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From the New York Times:

Roger Vangheluwe, the longest-serving bishop in Belgium, resigned from his post Friday after admitting to sexually abusing “a young man in my close entourage” many years ago.

In a statement issued by the Vatican on Friday, Vangheluwe, 73, the bishop of Bruges since 1984, said that the abuse had occurred “when I was still a simple priest and for a while when I began as a bishop.”

“This has marked the victim forever,” the statement said.

On several occasions the bishop said he asked the victim and his family to forgive him but the wound had not healed, “neither in me nor the victim.” A media storm in recent weeks had merely deepened the trauma, he said.

“I am enormously sorry,” he said. Earlier this week, in a rare, direct comment on the issue, Pope Benedict XVI promised that the church would take action to deal with the crisis.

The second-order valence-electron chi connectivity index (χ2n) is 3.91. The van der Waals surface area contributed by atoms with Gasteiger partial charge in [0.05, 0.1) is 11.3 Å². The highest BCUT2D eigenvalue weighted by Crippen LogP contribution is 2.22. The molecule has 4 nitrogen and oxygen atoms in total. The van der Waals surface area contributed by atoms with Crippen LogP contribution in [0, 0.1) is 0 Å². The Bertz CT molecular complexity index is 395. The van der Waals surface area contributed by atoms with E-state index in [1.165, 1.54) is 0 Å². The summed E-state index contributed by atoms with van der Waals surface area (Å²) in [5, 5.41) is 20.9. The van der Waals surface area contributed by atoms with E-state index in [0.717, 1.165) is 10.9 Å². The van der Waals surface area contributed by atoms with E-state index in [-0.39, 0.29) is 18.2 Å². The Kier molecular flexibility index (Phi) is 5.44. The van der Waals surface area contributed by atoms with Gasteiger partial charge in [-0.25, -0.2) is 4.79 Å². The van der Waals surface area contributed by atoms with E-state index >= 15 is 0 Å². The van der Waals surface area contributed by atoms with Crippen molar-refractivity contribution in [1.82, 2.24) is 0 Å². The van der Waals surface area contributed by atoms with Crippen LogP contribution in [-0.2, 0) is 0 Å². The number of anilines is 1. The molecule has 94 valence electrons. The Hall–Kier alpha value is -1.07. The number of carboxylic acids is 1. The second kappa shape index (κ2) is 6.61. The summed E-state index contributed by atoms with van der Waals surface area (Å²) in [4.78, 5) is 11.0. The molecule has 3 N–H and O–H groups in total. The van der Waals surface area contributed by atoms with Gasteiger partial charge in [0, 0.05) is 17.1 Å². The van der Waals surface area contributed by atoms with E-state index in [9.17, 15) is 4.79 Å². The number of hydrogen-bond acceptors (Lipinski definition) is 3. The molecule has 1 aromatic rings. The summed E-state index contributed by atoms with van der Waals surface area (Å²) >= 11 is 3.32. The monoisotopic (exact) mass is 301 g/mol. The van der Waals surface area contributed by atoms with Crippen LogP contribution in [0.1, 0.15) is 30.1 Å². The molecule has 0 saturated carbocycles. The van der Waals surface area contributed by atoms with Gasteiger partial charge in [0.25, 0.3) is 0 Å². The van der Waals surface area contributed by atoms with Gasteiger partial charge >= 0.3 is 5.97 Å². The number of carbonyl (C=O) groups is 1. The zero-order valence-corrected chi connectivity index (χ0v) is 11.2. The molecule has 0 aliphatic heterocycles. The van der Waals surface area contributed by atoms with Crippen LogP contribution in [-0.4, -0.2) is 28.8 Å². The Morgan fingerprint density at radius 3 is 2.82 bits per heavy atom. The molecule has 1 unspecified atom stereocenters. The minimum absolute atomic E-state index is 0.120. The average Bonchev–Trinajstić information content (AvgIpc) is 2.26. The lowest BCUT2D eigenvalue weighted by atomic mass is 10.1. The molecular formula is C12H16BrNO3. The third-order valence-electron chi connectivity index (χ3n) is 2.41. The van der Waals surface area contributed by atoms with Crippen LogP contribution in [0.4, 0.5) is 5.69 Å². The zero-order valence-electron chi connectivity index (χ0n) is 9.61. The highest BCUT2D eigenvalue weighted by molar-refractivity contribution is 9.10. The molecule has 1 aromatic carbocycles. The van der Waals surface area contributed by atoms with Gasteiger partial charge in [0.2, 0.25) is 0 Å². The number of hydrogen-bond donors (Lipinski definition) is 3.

The bishop’s resignation came just one day after church authorities in Germany said that Bishop Walter Mixa, one of the country’s most prominent and outspoken conservative clerics, resigned after being accused of beating children decades ago.

On the same day, the Vatican said the pope had accepted the resignation of Bishop James Moriarty of Kildare and Leighlin, Ireland, under a code of canon law that allows a bishop to resign before the retirement age of 75 for a “grave reason” that makes him “unsuitable for the fulfillment of his office.”

In Britain, which the pope is planning to visit later this year, the Catholic Bishops’ Conference of England and Wales issued an apology to victims of sexual abuse by priests and called the abuse crisis a “profound scandal” that had brought “deep shame to the whole church.”

The bishops designated the four Fridays in May as special days of prayer.

Bishop Vangheluwe is the first Belgian bishop to step down since the abuse scandal began to emerge months ago in several European countries, particularly Germany and Ireland.

Read the full story here.